A word about EEG is necessary.  EEGs can both be very useful and at the same time extremely frustrating.  An EEG is not the way to diagnose epilepsy. Epilepsy is diagnosed on the clinical history.  The EEG can help confirm the diagnosis and also the type of epilepsy and whether or not it may be difficult to control.


A baseline EEG takes between thirty and sixty minutes.  Electrodes are applied to the scalp and a recording machine then picks up the electrical discharges or wave forms that normal brains produce. Abnormal wave forms stand out from the normal pattern and enable comment to be made.  The Technician will get the patient to hyperventilate and also expose them to a series of high frequency flashing lights and this may stimulate abnormal wave forms on the EEG.


Longer EEG recordings can be undertaken.  These can involve the patient staying awake all night and then logically just going to sleep first thing in the morning when they are asked to lie down in a darkened room.  Ambulatory EEG recordings can also be carried out over a number of days which of course are even more likely to pick up abnormalities.  Your examining Neurologist should advise you which EEG recordings ought to be undertaken under which circumstances.


It is worth remembering that 60% of people who definitely have epilepsy will have a normal resting EEG.  Likewise 10% of normal people without epilepsy will have abnormal EEGs.  The pick-up rate however of abnormalities in people who will turn out to have epilepsy will go up significantly with repeat recordings or doing longer recordings.  The gold standard of epilepsy diagnosis however would be the detection of typical spike and wave discharges on the EEG or clear-cut EEG changes during a seizure that occurs during an EEG recording.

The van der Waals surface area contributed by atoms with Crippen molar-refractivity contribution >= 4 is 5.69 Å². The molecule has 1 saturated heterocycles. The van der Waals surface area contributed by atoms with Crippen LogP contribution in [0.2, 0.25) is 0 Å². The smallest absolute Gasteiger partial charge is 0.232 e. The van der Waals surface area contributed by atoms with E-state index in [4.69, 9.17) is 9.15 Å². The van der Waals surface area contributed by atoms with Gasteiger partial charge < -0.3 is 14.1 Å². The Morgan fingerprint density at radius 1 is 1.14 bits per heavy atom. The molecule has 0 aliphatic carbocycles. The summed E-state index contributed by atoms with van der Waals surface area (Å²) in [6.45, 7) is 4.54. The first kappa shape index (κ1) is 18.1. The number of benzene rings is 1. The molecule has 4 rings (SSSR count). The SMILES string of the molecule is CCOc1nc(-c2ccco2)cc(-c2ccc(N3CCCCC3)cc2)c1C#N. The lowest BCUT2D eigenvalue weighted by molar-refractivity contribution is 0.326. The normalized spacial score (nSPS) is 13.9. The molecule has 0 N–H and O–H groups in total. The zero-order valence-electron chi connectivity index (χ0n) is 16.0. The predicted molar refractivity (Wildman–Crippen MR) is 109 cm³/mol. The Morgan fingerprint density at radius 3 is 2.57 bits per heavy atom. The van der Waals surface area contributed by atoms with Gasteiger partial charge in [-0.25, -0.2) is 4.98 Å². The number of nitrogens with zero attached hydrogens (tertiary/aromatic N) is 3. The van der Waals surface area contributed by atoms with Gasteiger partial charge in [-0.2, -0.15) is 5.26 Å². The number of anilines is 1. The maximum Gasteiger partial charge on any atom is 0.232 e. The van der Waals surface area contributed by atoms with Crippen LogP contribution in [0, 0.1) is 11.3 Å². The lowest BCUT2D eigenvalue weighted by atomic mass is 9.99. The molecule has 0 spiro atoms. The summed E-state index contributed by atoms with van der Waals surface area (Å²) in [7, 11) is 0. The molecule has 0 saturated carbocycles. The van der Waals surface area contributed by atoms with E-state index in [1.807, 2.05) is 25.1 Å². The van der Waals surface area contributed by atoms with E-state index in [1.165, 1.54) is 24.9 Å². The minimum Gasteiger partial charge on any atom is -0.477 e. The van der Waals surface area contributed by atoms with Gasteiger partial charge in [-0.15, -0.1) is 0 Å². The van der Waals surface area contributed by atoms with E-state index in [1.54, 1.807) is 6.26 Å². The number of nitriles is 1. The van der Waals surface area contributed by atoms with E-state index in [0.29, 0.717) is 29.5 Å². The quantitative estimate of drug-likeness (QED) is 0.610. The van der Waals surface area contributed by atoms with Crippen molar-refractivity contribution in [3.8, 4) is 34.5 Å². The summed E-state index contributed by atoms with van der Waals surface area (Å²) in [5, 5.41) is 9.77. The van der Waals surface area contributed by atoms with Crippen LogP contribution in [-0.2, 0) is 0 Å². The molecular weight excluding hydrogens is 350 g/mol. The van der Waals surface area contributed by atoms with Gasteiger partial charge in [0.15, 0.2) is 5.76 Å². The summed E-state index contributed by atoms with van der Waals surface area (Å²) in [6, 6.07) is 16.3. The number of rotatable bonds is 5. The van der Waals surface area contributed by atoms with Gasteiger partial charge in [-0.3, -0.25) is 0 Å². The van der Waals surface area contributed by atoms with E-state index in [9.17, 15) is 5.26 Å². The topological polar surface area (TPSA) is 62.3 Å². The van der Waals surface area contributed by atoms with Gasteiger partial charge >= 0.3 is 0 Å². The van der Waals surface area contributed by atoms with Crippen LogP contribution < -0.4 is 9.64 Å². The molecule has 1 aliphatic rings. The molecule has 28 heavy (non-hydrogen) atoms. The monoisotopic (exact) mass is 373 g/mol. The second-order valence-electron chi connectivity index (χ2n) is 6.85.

Sometimes the attacks complained by patients, particularly those after brain injury, can be so odd and strange that their veracity is once again doubted and prolonged EEG recordings have frequently helped me both clinically and in medico-legal cases to get to the real truth which obviously has a fundamental impact on the diagnosis of epilepsy nd then on the damages awarded.


The reverse also applies.  If an individual has attacks that are captured by an EEG with no changes whatsoever, then they are likely to be so-called non-epileptic attacks which are based deep in the psychological state and will usually respond to appropriate psychological management.